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"We've made a pump extension cable that allows for flexible placement of the pump. For professionals or users that want maximum serviceability if a blockage occurs this is a great option. It also enables some fancy pipework."

96584359_2628983927428313_5102662496959183654_n.jpg


95869907_2647518848820410_3005392784400373642_n.jpg


Notice the lack of strain relief and water proofing on the pump power cable.

That is a lot of pipe to draw wort off the bottom of a mash tun and return it to the top of the mash. But hey, it looks so pretty !

What is this talk about "blockage" ? Can you imagine the mess if you had to break apart that setup if it blocked during a mash ? Did you notice that the Brewtools all in ones come complete with 2 drip trays ?

I accidentally fed my chugger pump some whole corriander seed before Christmas ! LOL. Kept right on chugging. I should check the impeller ! LOL.

I wonder if that pump is custom to BrewTools ? I don't like single source equipment.
 

Aerohead93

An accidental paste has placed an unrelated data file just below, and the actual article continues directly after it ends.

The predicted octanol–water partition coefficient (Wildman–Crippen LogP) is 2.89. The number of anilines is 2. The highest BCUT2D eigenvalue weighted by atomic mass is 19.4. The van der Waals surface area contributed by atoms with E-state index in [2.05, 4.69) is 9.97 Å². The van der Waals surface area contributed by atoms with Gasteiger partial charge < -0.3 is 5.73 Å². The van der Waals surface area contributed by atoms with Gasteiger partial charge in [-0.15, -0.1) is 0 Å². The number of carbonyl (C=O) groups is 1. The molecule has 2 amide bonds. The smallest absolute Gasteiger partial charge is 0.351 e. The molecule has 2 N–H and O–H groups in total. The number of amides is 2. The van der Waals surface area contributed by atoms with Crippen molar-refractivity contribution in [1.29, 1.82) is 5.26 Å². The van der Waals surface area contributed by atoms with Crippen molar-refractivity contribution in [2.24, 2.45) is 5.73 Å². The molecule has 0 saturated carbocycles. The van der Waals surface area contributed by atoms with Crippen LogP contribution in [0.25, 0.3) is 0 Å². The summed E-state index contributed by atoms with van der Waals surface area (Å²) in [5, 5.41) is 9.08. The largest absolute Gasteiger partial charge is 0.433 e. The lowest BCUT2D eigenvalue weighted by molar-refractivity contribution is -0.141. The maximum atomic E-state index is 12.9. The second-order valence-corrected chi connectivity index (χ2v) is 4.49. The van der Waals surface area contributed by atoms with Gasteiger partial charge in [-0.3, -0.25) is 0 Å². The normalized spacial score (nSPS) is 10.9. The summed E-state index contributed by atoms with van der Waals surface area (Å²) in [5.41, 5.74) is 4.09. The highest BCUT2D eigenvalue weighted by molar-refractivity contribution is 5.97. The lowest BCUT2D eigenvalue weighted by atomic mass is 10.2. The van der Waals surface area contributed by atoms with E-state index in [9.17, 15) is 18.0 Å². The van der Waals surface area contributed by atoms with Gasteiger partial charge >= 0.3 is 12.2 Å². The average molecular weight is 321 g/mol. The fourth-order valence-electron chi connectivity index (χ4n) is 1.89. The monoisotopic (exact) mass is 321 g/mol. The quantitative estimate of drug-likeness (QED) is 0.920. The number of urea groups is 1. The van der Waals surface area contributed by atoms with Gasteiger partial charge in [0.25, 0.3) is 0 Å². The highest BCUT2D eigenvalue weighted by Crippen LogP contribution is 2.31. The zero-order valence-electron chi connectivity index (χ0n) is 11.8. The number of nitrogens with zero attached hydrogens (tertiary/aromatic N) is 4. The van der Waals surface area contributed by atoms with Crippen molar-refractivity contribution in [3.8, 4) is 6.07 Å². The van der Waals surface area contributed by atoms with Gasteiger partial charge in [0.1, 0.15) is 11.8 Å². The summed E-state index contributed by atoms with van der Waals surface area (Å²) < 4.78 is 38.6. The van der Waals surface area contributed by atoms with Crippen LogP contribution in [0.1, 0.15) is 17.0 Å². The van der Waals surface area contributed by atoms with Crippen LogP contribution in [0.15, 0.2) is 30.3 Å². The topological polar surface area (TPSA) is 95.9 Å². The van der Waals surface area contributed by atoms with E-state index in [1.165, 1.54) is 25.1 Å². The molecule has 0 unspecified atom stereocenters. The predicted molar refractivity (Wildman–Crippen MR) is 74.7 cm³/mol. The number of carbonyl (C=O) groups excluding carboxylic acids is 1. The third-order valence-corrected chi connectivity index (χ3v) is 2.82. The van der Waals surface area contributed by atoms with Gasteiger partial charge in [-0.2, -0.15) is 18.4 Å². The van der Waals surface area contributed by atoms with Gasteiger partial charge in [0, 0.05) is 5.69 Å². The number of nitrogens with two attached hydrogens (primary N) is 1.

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Some of what you guys are saying is not correct. EVERYTHING on the Brewtools systems can be replaced! There is nothing that can’t be pulled out and replaced or pulled apart and cleaned including the pump and center valve. The pump does not pull from the center of the kettle. It pulls from an adjustable dip tube inside the kettle. The pump is an off-the-shelf and non-proprietary Topsflo 24VDC. These pumps are used in a lot of systems. The pictures that Brewman ! has posted are of a pretty extreme setup that is far from the norm. IMO that’s part of what drew me to the Brewtools is the modularity of their systems. If someone was worried about the controller being in harms way, it can be detached and moved to a different location. The chiller is an add-on accessory (like it is on a lot of systems out there) so you can integrate whatever you like. The drip trays are also add on accessories. I personally think they are a nice addition. As far as the TC fittings subject: yes the fittings are a bit of a head scratcher on the surface when it comes to the size. But, like I said before, I believe it was a decision that was made to optimize the performance of the system. But I really don’t know for sure. As far as TC fittings on the hot side of things; I personally would take TC over NPT any day! I have taken apart threaded hot side fittings before and have been amazed at what I have found. And I’m a little anal when it comes to cleaning so it isn’t as if I neglected the process. Hot side or not, I don’t think it’s a good thing. There is a reason Breweries use them pretty much exclusively.